The outgoing Retirement Commissioner has taken a big swipe at New Zealand's politicians for failing to address falling home ownership rates in this country.
Diana Crossan retires next month after 10 years in the job and she is warning that there is a complete lack of leadership on the issue.
Crossan has been a tireless advocate for raising savings and awareness about retirement. But it is the issue of housing affordability and a feeling that people in power are doing nothing about it that is bothering her.
A mortgage-free home in retirement has been the Kiwi dream since the 1950s, however the retirement watchdog fears that dream is slipping away.
"If we look at the 30 and 40-year-olds who can't afford homes, we are heading for disaster unless we do something about it," Crossan told ONE News political editor Corin Dann.
In the early 1990s around 75% of people owned the home they lived in. However that is now down to around 65% and expected to fall further.
It is a trend that is likely to see many more Kiwis forced to rent in retirement.
"The people in hardship in New Zealand - and fortunately we have very few of them - are mostly renters. Renting for 20 and 30 years after you've finished your job is really hard if you haven't got a lot of money stacked away," Crossan said.
Both National and Labour have produced policies recently aimed at making homes more affordable for first home buyers.
However Crossan does not believe either party's policies will make much difference.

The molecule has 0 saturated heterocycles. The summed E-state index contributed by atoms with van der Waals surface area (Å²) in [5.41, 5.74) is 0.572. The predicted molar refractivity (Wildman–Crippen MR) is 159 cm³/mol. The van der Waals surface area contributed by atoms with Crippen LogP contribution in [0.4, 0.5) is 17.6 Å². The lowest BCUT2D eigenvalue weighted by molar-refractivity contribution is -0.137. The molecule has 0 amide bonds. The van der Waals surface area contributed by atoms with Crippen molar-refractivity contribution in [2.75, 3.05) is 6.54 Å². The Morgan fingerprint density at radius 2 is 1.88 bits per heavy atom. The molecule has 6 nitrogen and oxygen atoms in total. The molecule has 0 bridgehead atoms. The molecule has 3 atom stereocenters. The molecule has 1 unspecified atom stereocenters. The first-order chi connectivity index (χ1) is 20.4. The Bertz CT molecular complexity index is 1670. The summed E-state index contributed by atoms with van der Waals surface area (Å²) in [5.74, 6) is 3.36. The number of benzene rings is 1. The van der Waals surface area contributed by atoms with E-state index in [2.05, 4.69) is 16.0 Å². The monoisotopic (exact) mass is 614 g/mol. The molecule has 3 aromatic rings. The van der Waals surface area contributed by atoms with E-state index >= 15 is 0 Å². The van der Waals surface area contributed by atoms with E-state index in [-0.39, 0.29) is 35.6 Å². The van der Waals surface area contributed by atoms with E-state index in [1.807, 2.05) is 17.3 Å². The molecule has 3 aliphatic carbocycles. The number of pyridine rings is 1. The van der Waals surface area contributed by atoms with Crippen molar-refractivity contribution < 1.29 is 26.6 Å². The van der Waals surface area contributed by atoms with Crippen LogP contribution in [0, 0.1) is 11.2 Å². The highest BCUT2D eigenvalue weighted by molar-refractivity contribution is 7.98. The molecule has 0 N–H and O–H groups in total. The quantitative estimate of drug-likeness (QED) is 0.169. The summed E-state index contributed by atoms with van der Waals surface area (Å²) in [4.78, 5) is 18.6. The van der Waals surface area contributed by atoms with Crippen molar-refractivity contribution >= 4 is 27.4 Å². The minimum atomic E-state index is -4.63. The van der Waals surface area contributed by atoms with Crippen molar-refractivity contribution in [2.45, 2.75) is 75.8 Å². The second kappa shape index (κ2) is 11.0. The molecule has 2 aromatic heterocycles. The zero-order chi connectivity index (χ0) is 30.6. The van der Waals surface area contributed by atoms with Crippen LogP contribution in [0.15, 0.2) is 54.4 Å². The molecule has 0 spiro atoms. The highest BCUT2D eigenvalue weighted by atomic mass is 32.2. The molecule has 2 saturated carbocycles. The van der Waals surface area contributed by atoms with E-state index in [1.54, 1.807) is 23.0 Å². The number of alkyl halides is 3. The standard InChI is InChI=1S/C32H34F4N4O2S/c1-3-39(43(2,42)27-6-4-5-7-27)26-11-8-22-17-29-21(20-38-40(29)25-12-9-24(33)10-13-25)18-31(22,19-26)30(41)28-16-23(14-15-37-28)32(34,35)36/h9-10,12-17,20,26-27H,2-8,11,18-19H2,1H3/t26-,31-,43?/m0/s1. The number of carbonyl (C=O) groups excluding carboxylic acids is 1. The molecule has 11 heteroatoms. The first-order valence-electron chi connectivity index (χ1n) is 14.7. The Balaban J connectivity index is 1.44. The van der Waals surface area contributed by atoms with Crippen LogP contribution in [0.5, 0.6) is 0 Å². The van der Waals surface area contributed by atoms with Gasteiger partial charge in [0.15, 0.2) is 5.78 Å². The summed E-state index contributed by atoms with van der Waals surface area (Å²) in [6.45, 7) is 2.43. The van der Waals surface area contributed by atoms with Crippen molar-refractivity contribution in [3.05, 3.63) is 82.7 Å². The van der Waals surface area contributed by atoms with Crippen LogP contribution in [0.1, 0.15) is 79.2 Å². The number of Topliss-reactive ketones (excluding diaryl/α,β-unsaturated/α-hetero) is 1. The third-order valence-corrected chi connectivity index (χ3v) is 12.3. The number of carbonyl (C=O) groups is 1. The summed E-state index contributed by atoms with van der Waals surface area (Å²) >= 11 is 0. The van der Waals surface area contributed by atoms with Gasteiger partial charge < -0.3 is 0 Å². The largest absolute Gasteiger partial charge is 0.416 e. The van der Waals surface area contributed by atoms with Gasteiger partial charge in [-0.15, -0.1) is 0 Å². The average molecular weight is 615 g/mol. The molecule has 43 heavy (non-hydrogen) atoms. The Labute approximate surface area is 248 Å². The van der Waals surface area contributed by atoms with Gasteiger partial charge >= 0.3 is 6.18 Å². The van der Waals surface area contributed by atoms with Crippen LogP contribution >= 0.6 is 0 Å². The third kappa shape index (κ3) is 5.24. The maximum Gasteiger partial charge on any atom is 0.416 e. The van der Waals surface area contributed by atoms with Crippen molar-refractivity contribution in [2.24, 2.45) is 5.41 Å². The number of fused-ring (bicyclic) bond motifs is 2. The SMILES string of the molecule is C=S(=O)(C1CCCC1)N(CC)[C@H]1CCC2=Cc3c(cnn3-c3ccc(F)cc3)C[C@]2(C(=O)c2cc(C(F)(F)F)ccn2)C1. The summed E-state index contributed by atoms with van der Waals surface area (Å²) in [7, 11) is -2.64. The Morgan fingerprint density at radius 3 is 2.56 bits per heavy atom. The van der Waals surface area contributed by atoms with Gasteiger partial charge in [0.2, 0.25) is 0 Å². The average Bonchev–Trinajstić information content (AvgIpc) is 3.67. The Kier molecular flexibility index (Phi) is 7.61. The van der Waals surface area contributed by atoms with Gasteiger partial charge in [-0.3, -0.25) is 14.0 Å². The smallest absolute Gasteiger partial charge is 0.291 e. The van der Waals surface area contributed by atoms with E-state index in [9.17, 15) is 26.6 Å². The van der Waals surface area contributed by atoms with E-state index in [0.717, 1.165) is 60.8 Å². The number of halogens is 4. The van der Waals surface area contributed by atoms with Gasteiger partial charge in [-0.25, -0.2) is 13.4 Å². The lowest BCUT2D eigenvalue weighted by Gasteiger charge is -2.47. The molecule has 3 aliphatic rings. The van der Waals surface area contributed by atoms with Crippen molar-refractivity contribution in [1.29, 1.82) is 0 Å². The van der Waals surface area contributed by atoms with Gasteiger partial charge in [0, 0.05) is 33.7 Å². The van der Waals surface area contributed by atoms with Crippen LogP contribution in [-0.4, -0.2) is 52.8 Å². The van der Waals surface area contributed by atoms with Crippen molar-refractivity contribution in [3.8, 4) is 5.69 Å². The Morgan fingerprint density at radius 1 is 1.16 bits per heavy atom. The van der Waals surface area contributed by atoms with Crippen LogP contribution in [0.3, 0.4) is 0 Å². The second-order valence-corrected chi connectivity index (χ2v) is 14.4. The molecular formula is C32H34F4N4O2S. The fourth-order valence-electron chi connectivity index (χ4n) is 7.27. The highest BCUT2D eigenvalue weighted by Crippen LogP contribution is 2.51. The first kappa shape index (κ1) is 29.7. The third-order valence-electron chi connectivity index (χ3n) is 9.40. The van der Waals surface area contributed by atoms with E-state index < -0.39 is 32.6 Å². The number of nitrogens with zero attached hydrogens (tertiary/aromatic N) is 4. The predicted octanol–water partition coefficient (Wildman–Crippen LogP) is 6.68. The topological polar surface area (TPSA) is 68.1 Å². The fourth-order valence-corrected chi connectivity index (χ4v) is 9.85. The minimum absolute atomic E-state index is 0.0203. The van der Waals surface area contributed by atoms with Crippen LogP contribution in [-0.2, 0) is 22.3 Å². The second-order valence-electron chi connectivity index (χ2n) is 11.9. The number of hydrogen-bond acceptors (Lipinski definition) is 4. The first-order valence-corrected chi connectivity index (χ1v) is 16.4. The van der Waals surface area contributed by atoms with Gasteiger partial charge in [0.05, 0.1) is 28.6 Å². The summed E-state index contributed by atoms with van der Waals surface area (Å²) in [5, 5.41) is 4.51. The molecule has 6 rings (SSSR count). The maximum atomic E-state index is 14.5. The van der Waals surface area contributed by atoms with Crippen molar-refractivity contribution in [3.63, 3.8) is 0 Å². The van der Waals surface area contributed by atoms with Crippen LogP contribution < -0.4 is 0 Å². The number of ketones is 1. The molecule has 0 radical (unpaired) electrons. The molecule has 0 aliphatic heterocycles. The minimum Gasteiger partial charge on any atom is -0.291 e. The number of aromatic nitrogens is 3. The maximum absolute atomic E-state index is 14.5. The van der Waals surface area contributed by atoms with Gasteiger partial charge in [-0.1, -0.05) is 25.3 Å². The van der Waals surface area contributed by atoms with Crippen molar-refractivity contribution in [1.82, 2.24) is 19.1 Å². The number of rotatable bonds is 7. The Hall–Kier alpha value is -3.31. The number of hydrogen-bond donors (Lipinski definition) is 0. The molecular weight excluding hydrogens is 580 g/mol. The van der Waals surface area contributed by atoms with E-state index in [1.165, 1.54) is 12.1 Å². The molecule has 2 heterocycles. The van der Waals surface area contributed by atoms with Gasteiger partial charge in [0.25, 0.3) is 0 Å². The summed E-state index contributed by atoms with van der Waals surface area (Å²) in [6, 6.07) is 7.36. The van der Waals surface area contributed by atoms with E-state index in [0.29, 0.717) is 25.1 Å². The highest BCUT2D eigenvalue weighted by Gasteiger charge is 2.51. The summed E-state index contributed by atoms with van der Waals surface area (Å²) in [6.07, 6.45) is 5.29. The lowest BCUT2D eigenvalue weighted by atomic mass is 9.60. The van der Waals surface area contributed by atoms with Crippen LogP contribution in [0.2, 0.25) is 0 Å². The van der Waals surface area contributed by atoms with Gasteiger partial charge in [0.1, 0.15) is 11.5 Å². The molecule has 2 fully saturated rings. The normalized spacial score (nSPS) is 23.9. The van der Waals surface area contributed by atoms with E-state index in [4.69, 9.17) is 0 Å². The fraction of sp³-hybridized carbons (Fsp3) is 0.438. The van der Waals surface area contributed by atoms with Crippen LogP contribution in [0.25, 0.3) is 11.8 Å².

"They are small plans. But in terms of long-term leadership on this issue I haven't seen that," she said.
Asked why that is, she said: "I don't know. I think it's partly because the Ministry of Building has been merged into a large department. We haven't seen leadership really in this area for a while."
Acting Finance Minister Steven Joyce is mystified by Crossan's comments.
"I don't know where she is coming from on that at all. This government has had a very comprehensive response to housing affordability issues," Joyce said.
Labour accepts it is not blameless, having governed during the housing boom but the party claims to have changed.
"We need to have government with their hands on the levers, making things happen for Kiwis," said housing spokesperson Annette King.
"For too long we thought the market would decide these things. The market's failed us."
Without action, Crossan believes we will see rising conflict between home-owning baby boomers and a generation of younger Kiwis, who are locked out.